18 February 2003
By Jim Gorman
High blood pressure could be explained by a genetic “fault” which means tiny blood vessels cannot relax, scientists say.
People with high blood pressure, called hypertension, are at higher risk of having a stroke or heart attack, and can suffer other health problems.
Blood pressure is the force exerted by the blood against artery walls.
A range of medications are available, but often doctors cannot determine which one is most suitable for a patient because the underlying cause of hypertension is unknown in 90 to 95% of cases.
Kendall Blumer, Washington University School of Medicine
They also help to regulate blood pressure by altering the levels of electrolyte, liquid that conducts electricity, and fluid in the kidneys.
However scientists did not know how the hormones and neurotransmitters maintained normal blood pressure when conditions changed, such as when a person suddenly stood up or started running.
It was thought a protein called “regulator of G protein signalling 2” (RGS2) was involved in blood pressure regulation.
Researchers from Washington University School of Medicine looked at mice who lacked both copies of the RGS2 gene, which is responsible for RGS2 production.
They also looked at mice which only lacked one copy of the gene.
Both groups were compared to normal mice.
It was found that all the mice who lacked one or both of the genes had very high blood pressure.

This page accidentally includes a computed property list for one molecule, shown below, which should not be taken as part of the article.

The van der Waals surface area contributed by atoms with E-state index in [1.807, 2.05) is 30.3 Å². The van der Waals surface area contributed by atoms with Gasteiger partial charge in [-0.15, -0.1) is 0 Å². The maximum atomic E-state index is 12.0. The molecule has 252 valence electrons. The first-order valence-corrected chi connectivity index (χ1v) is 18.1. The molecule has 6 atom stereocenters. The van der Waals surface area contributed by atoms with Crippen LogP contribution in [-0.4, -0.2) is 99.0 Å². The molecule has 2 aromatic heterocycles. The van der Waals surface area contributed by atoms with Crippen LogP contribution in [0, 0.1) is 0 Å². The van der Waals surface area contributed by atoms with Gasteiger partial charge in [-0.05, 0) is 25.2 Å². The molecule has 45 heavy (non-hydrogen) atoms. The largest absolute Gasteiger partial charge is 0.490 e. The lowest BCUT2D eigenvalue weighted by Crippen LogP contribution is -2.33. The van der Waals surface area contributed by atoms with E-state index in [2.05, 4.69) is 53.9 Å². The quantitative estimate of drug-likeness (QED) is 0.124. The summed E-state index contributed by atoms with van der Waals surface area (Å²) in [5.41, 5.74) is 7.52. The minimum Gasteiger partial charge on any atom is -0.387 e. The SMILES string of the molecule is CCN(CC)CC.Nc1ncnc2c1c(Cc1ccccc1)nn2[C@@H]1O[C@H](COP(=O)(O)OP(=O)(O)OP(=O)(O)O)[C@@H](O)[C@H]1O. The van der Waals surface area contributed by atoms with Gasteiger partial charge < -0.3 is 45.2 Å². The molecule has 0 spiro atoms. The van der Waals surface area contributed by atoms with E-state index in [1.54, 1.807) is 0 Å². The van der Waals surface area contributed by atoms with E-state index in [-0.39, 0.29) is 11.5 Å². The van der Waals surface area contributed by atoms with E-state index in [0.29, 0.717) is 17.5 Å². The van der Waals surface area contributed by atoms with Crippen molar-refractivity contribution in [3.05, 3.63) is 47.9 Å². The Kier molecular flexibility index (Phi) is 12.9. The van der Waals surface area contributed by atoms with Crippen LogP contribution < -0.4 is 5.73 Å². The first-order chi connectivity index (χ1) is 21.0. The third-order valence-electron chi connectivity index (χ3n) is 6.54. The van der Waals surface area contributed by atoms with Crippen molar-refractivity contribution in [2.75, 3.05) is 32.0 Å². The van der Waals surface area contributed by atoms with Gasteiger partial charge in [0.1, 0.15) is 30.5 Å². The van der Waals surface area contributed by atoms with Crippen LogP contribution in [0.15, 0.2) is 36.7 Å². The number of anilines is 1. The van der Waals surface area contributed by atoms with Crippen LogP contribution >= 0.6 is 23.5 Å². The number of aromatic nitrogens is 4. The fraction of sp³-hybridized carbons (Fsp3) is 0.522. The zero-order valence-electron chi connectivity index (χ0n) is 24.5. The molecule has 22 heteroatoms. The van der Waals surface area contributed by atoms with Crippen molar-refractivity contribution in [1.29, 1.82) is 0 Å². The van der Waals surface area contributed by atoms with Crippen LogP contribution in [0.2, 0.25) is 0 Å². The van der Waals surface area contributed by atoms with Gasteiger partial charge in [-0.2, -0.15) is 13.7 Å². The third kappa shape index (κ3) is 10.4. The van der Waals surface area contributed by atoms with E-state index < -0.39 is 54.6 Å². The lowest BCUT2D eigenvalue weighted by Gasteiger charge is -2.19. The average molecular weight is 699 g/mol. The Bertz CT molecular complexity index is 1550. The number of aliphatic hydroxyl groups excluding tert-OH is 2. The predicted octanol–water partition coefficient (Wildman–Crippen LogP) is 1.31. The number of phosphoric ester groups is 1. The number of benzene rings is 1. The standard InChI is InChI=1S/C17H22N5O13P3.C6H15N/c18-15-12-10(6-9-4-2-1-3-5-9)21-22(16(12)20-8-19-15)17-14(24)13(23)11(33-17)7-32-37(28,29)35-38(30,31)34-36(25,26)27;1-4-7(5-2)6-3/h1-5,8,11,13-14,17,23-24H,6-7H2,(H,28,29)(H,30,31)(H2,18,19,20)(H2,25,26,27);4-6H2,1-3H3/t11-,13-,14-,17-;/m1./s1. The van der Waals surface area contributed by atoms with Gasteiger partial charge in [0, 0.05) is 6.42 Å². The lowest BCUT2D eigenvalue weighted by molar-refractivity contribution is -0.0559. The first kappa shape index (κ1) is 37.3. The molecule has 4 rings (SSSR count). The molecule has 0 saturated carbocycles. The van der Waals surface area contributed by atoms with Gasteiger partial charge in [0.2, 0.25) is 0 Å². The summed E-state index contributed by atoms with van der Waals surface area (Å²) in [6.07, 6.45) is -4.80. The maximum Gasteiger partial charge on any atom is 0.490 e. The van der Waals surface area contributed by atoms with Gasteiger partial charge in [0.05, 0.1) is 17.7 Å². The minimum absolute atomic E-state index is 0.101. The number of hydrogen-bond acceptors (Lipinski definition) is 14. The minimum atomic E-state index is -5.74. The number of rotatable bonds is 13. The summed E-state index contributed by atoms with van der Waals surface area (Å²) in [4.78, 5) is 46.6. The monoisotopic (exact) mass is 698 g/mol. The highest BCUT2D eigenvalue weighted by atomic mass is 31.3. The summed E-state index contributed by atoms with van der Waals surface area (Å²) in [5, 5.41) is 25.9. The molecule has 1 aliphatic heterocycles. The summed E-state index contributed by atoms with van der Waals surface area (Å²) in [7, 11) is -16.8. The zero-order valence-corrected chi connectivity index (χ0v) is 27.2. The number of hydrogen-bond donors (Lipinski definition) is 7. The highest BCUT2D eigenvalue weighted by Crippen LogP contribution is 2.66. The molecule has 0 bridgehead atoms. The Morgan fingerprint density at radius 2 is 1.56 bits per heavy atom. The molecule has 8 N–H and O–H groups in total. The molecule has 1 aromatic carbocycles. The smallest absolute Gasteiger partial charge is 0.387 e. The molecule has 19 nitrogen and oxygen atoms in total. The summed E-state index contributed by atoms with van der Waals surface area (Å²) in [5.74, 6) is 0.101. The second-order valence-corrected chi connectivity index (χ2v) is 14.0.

The researchers say their finding that even those missing one gene were hypertensive shows the protein is crucial for controlling blood pressure.
Further tests showed it was possible to treat the mice with the genetic defect by giving them substances which block the action of a hormone called angiotensin II, which causes arterioles to constrict, increasing blood pressure.
The researchers say this suggests RGS2 stops the action of angiotensin II, enabling arterioles to relax and blood pressure to decline.
If there is little or no RGS2, the effect of angiotensin II is prolonged, so blood pressure remains high, they say.
Kendall Blumer, professor of cell biology and physiology at Washington University School of Medicine, who led the research, said: These findings provide new insights into the cause of hypertension and how normal blood pressure is regulated.
“This may lead to a way of determining the underlying cause of a person’s hypertension and the most effective treatment for that individual.”
He added: “We hypothesise that genetic defects or differences that affect the amount or function of this protein may increase the risk of developing hypertension.
“Developing a test for these abnormalities may lead to new means of diagnosing or treating the disease.”
The team plan to carry out further research to see exactly how RGS2 works.
The research is published in the Journal of Clinical Investigation.